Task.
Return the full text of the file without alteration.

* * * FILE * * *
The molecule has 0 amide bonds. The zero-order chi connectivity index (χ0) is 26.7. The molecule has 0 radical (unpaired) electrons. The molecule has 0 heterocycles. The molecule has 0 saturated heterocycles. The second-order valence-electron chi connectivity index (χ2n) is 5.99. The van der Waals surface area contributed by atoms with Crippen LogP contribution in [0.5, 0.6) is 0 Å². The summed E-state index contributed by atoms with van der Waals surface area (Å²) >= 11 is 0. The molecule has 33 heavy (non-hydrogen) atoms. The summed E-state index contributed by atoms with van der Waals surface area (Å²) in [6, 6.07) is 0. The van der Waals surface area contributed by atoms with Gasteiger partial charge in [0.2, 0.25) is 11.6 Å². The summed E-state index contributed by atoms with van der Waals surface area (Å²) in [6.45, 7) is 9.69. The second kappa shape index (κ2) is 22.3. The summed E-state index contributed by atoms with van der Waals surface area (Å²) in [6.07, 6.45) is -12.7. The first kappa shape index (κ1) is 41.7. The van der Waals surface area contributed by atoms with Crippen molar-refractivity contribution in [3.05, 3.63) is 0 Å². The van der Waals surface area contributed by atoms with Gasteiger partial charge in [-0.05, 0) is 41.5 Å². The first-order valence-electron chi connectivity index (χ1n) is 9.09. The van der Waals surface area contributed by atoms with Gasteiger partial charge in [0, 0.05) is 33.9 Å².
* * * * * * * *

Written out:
The molecule has 0 amide bonds. The zero-order chi connectivity index (χ0) is 26.7. The molecule has 0 radical (unpaired) electrons. The molecule has 0 heterocycles. The molecule has 0 saturated heterocycles. The second-order valence-electron chi connectivity index (χ2n) is 5.99. The van der Waals surface area contributed by atoms with Crippen LogP contribution in [0.5, 0.6) is 0 Å². The summed E-state index contributed by atoms with van der Waals surface area (Å²) >= 11 is 0. The molecule has 33 heavy (non-hydrogen) atoms. The summed E-state index contributed by atoms with van der Waals surface area (Å²) in [6, 6.07) is 0. The van der Waals surface area contributed by atoms with Gasteiger partial charge in [0.2, 0.25) is 11.6 Å². The summed E-state index contributed by atoms with van der Waals surface area (Å²) in [6.45, 7) is 9.69. The second kappa shape index (κ2) is 22.3. The summed E-state index contributed by atoms with van der Waals surface area (Å²) in [6.07, 6.45) is -12.7. The first kappa shape index (κ1) is 41.7. The van der Waals surface area contributed by atoms with Crippen molar-refractivity contribution in [3.05, 3.63) is 0 Å². The van der Waals surface area contributed by atoms with Gasteiger partial charge in [-0.05, 0) is 41.5 Å². The first-order valence-electron chi connectivity index (χ1n) is 9.09. The van der Waals surface area contributed by atoms with Gasteiger partial charge in [0, 0.05) is 33.9 Å².